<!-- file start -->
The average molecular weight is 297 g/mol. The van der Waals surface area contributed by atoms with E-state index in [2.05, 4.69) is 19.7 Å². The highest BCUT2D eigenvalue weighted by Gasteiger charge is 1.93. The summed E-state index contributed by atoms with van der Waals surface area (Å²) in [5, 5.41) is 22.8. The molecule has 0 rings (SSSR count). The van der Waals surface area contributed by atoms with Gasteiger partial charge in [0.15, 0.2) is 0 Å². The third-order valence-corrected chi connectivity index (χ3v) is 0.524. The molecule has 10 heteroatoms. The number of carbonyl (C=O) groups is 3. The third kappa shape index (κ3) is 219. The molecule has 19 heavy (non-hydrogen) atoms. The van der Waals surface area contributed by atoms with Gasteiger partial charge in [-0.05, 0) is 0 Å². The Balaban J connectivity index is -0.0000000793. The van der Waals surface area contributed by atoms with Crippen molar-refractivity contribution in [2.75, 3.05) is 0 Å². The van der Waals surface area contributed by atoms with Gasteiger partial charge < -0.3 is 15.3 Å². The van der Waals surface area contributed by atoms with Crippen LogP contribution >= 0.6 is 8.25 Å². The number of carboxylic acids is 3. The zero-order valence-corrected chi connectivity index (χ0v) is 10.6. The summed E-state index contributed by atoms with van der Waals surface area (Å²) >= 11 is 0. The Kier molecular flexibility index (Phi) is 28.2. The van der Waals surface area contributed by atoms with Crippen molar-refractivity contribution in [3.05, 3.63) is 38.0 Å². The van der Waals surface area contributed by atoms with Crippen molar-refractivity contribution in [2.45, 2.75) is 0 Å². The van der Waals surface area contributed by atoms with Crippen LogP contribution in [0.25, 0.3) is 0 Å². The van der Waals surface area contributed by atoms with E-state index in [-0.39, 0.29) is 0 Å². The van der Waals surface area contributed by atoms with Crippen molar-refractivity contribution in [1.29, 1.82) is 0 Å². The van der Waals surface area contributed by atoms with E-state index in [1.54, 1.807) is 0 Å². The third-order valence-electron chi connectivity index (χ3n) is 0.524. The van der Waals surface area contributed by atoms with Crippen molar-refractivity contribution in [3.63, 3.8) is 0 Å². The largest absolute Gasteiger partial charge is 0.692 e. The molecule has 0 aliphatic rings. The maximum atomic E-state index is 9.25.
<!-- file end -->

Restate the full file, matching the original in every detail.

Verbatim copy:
The average molecular weight is 297 g/mol. The van der Waals surface area contributed by atoms with E-state index in [2.05, 4.69) is 19.7 Å². The highest BCUT2D eigenvalue weighted by Gasteiger charge is 1.93. The summed E-state index contributed by atoms with van der Waals surface area (Å²) in [5, 5.41) is 22.8. The molecule has 0 rings (SSSR count). The van der Waals surface area contributed by atoms with Gasteiger partial charge in [0.15, 0.2) is 0 Å². The third-order valence-corrected chi connectivity index (χ3v) is 0.524. The molecule has 10 heteroatoms. The number of carbonyl (C=O) groups is 3. The third kappa shape index (κ3) is 219. The molecule has 19 heavy (non-hydrogen) atoms. The van der Waals surface area contributed by atoms with Gasteiger partial charge in [-0.05, 0) is 0 Å². The Balaban J connectivity index is -0.0000000793. The van der Waals surface area contributed by atoms with Crippen molar-refractivity contribution in [2.75, 3.05) is 0 Å². The van der Waals surface area contributed by atoms with Gasteiger partial charge < -0.3 is 15.3 Å². The van der Waals surface area contributed by atoms with Crippen LogP contribution >= 0.6 is 8.25 Å². The number of carboxylic acids is 3. The zero-order valence-corrected chi connectivity index (χ0v) is 10.6. The summed E-state index contributed by atoms with van der Waals surface area (Å²) >= 11 is 0. The Kier molecular flexibility index (Phi) is 28.2. The van der Waals surface area contributed by atoms with Crippen molar-refractivity contribution in [3.05, 3.63) is 38.0 Å². The van der Waals surface area contributed by atoms with Crippen molar-refractivity contribution in [2.45, 2.75) is 0 Å². The van der Waals surface area contributed by atoms with Crippen LogP contribution in [0.25, 0.3) is 0 Å². The van der Waals surface area contributed by atoms with E-state index in [-0.39, 0.29) is 0 Å². The van der Waals surface area contributed by atoms with Crippen molar-refractivity contribution in [1.29, 1.82) is 0 Å². The van der Waals surface area contributed by atoms with E-state index in [1.54, 1.807) is 0 Å². The third-order valence-electron chi connectivity index (χ3n) is 0.524. The van der Waals surface area contributed by atoms with Crippen molar-refractivity contribution in [3.63, 3.8) is 0 Å². The largest absolute Gasteiger partial charge is 0.692 e. The molecule has 0 aliphatic rings. The maximum atomic E-state index is 9.25.